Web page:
Treatments for Sharp stabbing pain in knee come and goes
When acute pain is confined to the knee joint, it usually indicates a joint problem in the knee itself such as a soft tissue injury or swelling of the joint. However, sharp stabbing pain in knee comes and goes. It usually indicates a neural problem either in the knee itself, or in the lower back.
Common Causes of Sharp Knee Pain
The most common causes of sharp knee pain are:
- Torn Knee Cartilage: the special cushioning that lines the knee joint
- Knee Bursitis: inflammation of anti-friction sac
- Knee Arthritis: wear and tear
- Loose Body: bone fragment floating in the joint
- Fracture: broken bone
- Nerve Irritation: nerve gets squashed or irritated.
Here we will look at the most common causes of acute knee pain, how they are present and how you can find out what is happening to your knees. Then we will look at how to treat the various causes of acute knee pain
1. Soft Tissue Injuries
Knee soft tissue injury is a common cause of acute knee pain. Acute pain usually begins when there is damage to the cartilage covering the knee or inflammation in the knee bursa.
Knee Cartilage Tear
Severe pain in the knee is usually caused by something stuck in the knee joint. The surface of each knee bone is covered with a thick layer of cartilage that allows for smooth, painless movement by acting as a spacer between the joints so that when the knee moves, there is no friction in the bones. Knee cartilage also acts as a shock absorber to reduce knee-jerk strength with activities such as running and jumping.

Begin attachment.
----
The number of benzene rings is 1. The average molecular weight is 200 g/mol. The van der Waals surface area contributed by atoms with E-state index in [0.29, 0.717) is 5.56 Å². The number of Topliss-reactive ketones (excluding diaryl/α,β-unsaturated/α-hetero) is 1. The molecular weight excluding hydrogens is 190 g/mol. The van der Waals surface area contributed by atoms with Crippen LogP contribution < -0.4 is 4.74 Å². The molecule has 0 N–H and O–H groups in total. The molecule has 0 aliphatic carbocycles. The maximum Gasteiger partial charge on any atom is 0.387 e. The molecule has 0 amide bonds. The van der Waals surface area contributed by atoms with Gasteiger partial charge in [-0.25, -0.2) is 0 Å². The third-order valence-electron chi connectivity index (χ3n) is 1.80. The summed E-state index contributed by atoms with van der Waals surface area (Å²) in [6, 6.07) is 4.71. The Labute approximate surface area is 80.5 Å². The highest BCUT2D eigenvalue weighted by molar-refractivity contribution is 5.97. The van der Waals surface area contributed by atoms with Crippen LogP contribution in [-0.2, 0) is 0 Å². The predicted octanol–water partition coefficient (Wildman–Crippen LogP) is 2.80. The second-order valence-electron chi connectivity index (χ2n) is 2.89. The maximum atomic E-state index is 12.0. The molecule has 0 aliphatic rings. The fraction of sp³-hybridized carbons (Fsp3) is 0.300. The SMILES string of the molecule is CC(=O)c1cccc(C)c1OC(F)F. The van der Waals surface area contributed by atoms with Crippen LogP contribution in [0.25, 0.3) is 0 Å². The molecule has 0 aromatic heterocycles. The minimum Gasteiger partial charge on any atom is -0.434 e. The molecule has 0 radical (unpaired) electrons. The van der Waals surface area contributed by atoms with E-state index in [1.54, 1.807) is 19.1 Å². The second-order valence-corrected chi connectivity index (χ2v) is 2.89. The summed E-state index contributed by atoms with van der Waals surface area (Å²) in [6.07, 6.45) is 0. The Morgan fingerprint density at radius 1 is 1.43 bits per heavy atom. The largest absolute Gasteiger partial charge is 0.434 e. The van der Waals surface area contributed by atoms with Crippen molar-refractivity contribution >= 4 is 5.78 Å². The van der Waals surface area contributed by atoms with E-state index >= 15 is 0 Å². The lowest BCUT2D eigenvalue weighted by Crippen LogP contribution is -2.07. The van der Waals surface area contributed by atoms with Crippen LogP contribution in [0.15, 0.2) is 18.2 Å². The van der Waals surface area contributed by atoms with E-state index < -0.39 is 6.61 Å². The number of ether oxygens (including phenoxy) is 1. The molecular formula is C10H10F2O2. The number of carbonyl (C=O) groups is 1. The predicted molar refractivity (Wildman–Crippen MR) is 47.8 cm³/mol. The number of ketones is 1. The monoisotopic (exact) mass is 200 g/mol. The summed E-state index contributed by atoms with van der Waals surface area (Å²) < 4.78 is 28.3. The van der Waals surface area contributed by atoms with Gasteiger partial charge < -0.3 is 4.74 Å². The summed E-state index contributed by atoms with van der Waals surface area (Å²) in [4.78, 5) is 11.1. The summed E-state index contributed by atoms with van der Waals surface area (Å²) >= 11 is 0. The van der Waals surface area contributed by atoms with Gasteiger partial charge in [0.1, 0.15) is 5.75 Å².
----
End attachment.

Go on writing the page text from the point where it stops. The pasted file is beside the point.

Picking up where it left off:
If the knee joint is damaged, then the smaller pieces may be torn and trapped in the joint.
However, there are two ways this can happen:
- Cartilage Fragment: A small piece of cartilage may tear completely over a large part of the meniscus and float on the knees.
- Bucket Handle Tear: This is when the tear in the cartilage leaves the open flap slightly attached to the meniscus. This flap can move slightly and occasionally get stuck in the joint
If the loose part of the cartilage is trapped in the balance, it usually causes severe stabbing pain and often results in a lock, when the knee joint is stuck and you cannot move your leg.
Knee bursitis is another common cause of knee pain and can affect any part of the knee.
The area of pain indicates which bursa is affected. If the acute pain of the sting is:
- Front Knee: or below the knee cap, possibly prepatellar bursitis, housemaid knee.
- Behind the knee: possibly Baker’s Cyst.
- Inner Side of Knee: Pes Anserine bursitis usually causes pain in the inner side of the knee.
- Outer Side of The Knee: iliotibial bursitis causes pain on the outer side of the knee, which usually affects athletes.
2. Bone Problems
There are also a number of bone problems that can cause severe knee pain. There are three knee joints that makeup two separate joints.
- Tibiofemoral Joint: is what we often think of as the knee joint and is where the femur and tibia, thigh and shin bones, meet.
- Patellofemoral Joint: kneecap joint between femur and patella, thigh bone and kneecap
Joint Wear & Tear
Severe pain in the knee may be a sign of wear and tear on the inside of the joint. Inflammation of the cartilage, or aging that causes it to become thinner and scattered, or injuries that cause it to rupture, can lead to the formation of osteophytes, small bone lumps that protrude slightly.